I received a gorgeous bouquet of cut flowers for my birthday. The sweetest thing, to know you are thought well of by a loving friend. The beautiful centerpiece reminded me for days, I am loved. A week later the flowers’ colors were still vibrantly alive although the leaves had started to brown. The fragrance though, was not altogether lovely and at that point, the beauties had to go. As I gathered them up for the trash, I lamented the fact that beauty in our world is so temporary. I see it daily as my face and figure falls sway to gravity. Life is beautiful, but temporary. But is temporary really the right word for beauty? I think of my spiritual friends, who remind me of the Source of beauty. The flowers were cut, after all. No longer connected to their source of nutrients and sunshine they had grown up in. Their literal disconnection from their source of life is what caused the smell. The entropy. The dying. I see it weekly as I pick up the fallen sticks in my yard. The hanging branch teems with vitality when still connected, but dries out and cracks when separated from its source.
Gosh those flowers were pretty. But me calling their beauty temporary is like choosing to live in a black and white world. The signifier, the color, was not all they carried. Those moments of joy when the delivery guy handed them over, that idea, that I was thought well of on that day, THAT was beautiful. I believe I can choose to carry that beauty with me. Love, the Source of beauty.
Those spiritual friends I mentioned are trying to teach me to “live in the present moment.” As a logical person I have struggled with this. In other words, some moments suck. Some seasons suck. Take flowers in general, they are usually seasonal. Hell, I don’t know, I hear orchids can bloom all year long with only an ice cube, but I know my azaleas (yes the previous owner planted them) bloom fast and hard and disappear before you know it. Temporary beauty again.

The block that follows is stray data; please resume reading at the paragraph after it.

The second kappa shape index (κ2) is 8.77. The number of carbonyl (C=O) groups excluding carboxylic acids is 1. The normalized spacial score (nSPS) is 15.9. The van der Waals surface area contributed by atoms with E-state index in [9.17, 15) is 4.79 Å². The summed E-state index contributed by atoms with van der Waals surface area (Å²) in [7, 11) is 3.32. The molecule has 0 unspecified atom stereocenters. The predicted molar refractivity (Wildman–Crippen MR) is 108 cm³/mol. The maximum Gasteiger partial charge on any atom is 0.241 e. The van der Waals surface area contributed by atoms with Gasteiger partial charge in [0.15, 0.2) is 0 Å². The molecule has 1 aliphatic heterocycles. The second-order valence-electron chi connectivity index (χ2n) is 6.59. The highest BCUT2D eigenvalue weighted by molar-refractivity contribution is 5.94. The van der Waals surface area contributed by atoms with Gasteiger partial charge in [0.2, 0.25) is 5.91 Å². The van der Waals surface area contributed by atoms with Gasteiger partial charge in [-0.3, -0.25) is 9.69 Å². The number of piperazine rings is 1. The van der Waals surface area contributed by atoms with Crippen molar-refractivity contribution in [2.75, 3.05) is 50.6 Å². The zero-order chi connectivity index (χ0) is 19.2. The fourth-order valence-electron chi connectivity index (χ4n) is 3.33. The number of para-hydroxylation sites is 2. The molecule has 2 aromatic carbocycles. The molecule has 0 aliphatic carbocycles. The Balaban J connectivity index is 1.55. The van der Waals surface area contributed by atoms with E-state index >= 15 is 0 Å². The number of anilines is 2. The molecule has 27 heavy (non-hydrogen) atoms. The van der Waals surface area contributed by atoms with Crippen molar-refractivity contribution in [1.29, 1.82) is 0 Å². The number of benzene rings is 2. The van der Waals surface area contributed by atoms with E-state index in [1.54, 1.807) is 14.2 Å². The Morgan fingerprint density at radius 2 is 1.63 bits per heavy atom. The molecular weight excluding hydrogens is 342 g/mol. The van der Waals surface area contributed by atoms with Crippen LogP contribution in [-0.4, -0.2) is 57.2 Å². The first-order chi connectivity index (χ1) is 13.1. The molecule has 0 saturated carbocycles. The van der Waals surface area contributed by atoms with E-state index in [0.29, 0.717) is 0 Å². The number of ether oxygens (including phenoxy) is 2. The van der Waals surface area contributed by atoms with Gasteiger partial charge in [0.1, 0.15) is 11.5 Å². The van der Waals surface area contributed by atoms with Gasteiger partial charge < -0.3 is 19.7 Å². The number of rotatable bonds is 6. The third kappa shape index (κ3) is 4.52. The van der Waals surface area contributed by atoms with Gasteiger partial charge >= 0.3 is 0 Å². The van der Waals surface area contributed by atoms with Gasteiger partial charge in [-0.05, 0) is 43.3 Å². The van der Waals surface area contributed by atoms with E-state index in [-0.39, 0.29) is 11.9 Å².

I watched this Netflix show about a young lady diagnosed with cancer. She and her family handled it by “living in the moment,” for eight years. At that point, she was cured. The show is about the days following the miraculous news. Interestingly, each member of the family realizes the choices they made under the threat of imminent death will not sustain them in life! For her, the “uncertainty” is the fear-maker. She asks, “What do I do now? I didn’t think I’d still be here.” I love this line of thinking! Life, like beauty, is as much uncertain as temporary. Here’s what I mean; I occasionally see retired couples walking in the mornings through my neighborhood. I find this incredibly beautiful. The long-term relationship still connected and active together. Not too long ago this sight could make me weep, wail and mourn at the sight of something which I will never experience in my lifetime. A beautiful dream I had that turned into a traumatic letdown. The beauty in this moment for me now is knowing that traumas and temporary letdowns can be teachers of the eternal. Beauty can be not just what we see, but how we see it. I can see those flowers as temporary, or hold the sentiment as eternal.
I think back to that advice, to live in the moment, in order to find the beauty in life. I consider the sunrise one of the most beautiful sights on earth. I can arise each day and experience that moment, but how dumb would it be to stay sitting outside for the next 22 hours longing for the next one? Even I can understand that one. As much as the sunrise is certain, I won’t always be able to see it, and must catch it as it comes. Even more so, I must learn to let the moments of beauty hold me through the more difficult days and uncertain times, seeing eternity and hope as I go. Life is beautiful.